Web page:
Every single one of my coaching clients face challenges with executive communications in one form or another. The most common contexts in which these issues come up include these two dimensions of personal branding and executive presence:
- Communicating in an executive fashion to be seen as a potential executive (i.e., ready for a promotion)
- Communicating with executive colleagues to earn credibility in senior leadership conversations
But what does good executive communication really look like in action? Most of the time, it starts with the bottom line.
Executive Communications Stems from Executive Thinking
There’s a reason the frontal lobe of the brain is called the home of the brain’s “executive function.” Executive mental functions such as communications, analysis and decision-making fundamentally relies on our brain’s ability to prioritize and sift through huge amounts of data and information served up by the rest of our brain in order to produce an outcome. These outcomes look like decisions, requests and actions.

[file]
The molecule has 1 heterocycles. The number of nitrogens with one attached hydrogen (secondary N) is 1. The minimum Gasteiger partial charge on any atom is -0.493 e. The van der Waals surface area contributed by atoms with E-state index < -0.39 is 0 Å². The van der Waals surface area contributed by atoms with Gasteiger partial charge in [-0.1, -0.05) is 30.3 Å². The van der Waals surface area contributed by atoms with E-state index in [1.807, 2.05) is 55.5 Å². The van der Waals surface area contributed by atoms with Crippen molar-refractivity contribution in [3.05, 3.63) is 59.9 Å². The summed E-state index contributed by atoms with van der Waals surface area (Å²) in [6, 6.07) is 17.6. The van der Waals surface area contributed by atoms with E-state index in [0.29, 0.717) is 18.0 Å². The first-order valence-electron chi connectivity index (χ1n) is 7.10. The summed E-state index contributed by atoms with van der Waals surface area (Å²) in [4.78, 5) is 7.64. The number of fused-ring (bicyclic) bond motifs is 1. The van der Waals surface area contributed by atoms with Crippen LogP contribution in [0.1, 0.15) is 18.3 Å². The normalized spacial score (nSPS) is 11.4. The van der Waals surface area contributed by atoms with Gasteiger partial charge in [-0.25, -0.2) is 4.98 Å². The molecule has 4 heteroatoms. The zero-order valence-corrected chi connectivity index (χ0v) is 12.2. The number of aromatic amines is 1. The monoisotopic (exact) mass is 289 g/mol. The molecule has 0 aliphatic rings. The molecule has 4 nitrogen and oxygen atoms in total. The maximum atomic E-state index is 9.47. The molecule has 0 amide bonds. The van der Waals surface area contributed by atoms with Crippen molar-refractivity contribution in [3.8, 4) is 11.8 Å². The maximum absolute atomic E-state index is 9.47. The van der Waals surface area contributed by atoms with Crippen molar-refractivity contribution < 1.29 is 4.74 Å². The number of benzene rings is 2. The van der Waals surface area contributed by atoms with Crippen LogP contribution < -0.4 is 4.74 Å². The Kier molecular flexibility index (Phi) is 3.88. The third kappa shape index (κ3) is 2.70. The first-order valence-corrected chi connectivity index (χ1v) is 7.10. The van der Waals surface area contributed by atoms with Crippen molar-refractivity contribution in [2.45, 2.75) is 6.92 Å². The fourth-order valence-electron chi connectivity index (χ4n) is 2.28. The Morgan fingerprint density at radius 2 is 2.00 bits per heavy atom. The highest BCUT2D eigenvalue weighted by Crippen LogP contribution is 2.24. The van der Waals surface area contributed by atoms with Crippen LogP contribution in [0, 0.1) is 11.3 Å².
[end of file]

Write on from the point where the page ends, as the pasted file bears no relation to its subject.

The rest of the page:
Similarly, acting as a sort of “frontal lobe of the organization”, executives in companies lead most effectively and efficiently when they are focused on the outcomes (i.e., decisions, requests and actions), not the sifting and prioritizing necessary to inform the outcome. This is why most executives usually like to start with the end state of an analysis or recommendation and work backwards until they understand what they need to know to move to the outcome. In a perfect world, the executive trusts those who produce the information so much that they spend little time reanalyzing data and get right to the outcome.
If you’ve ever found an executive impatient with sorting through the details, it’s because they want to spend their time on outcomes.
Why is Executive Communications Difficult?
Of course, getting a recommendation ready for decision making never starts with the outcome. It starts with a clear understanding of the problem and moves linearly through gathering information, analyzing/running scenarios and — finally — a conclusion that produces…